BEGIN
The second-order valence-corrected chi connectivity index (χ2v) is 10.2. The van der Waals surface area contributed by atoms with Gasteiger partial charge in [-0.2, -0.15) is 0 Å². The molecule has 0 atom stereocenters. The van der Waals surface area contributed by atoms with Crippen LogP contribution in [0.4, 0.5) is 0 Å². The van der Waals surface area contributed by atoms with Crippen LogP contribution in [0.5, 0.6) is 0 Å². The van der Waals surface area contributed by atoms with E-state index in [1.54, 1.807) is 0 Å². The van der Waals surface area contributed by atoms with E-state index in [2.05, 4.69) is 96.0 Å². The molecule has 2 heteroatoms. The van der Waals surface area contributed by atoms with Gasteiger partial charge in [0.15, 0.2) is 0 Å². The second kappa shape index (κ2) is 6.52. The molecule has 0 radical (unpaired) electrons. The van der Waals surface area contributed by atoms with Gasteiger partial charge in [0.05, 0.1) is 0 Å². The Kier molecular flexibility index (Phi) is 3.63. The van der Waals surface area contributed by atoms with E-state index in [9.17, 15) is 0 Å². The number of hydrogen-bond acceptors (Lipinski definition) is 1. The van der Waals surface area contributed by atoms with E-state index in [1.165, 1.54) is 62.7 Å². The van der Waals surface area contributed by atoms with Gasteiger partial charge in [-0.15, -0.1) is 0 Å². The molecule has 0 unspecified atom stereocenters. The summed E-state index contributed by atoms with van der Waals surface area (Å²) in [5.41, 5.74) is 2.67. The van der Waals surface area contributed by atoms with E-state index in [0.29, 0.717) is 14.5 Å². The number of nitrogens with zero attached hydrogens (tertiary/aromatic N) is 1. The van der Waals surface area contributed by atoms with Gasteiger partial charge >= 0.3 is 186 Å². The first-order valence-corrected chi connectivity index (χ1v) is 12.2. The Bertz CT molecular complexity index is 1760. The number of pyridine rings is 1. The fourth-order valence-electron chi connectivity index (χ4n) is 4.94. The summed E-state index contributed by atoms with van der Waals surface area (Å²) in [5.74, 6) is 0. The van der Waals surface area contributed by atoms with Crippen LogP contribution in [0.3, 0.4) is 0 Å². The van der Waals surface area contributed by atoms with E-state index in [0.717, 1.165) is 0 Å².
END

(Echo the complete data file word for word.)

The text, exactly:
The second-order valence-corrected chi connectivity index (χ2v) is 10.2. The van der Waals surface area contributed by atoms with Gasteiger partial charge in [-0.2, -0.15) is 0 Å². The molecule has 0 atom stereocenters. The van der Waals surface area contributed by atoms with Crippen LogP contribution in [0.4, 0.5) is 0 Å². The van der Waals surface area contributed by atoms with Crippen LogP contribution in [0.5, 0.6) is 0 Å². The van der Waals surface area contributed by atoms with E-state index in [1.54, 1.807) is 0 Å². The van der Waals surface area contributed by atoms with E-state index in [2.05, 4.69) is 96.0 Å². The molecule has 2 heteroatoms. The van der Waals surface area contributed by atoms with Gasteiger partial charge in [0.15, 0.2) is 0 Å². The second kappa shape index (κ2) is 6.52. The molecule has 0 radical (unpaired) electrons. The van der Waals surface area contributed by atoms with Gasteiger partial charge in [0.05, 0.1) is 0 Å². The Kier molecular flexibility index (Phi) is 3.63. The van der Waals surface area contributed by atoms with E-state index in [9.17, 15) is 0 Å². The number of hydrogen-bond acceptors (Lipinski definition) is 1. The van der Waals surface area contributed by atoms with E-state index in [1.165, 1.54) is 62.7 Å². The van der Waals surface area contributed by atoms with Gasteiger partial charge in [-0.15, -0.1) is 0 Å². The molecule has 0 unspecified atom stereocenters. The summed E-state index contributed by atoms with van der Waals surface area (Å²) in [5.41, 5.74) is 2.67. The van der Waals surface area contributed by atoms with E-state index in [0.29, 0.717) is 14.5 Å². The number of nitrogens with zero attached hydrogens (tertiary/aromatic N) is 1. The van der Waals surface area contributed by atoms with Gasteiger partial charge >= 0.3 is 186 Å². The first-order valence-corrected chi connectivity index (χ1v) is 12.2. The Bertz CT molecular complexity index is 1760. The number of pyridine rings is 1. The fourth-order valence-electron chi connectivity index (χ4n) is 4.94. The summed E-state index contributed by atoms with van der Waals surface area (Å²) in [5.74, 6) is 0. The van der Waals surface area contributed by atoms with Crippen LogP contribution in [0.3, 0.4) is 0 Å². The van der Waals surface area contributed by atoms with E-state index in [0.717, 1.165) is 0 Å².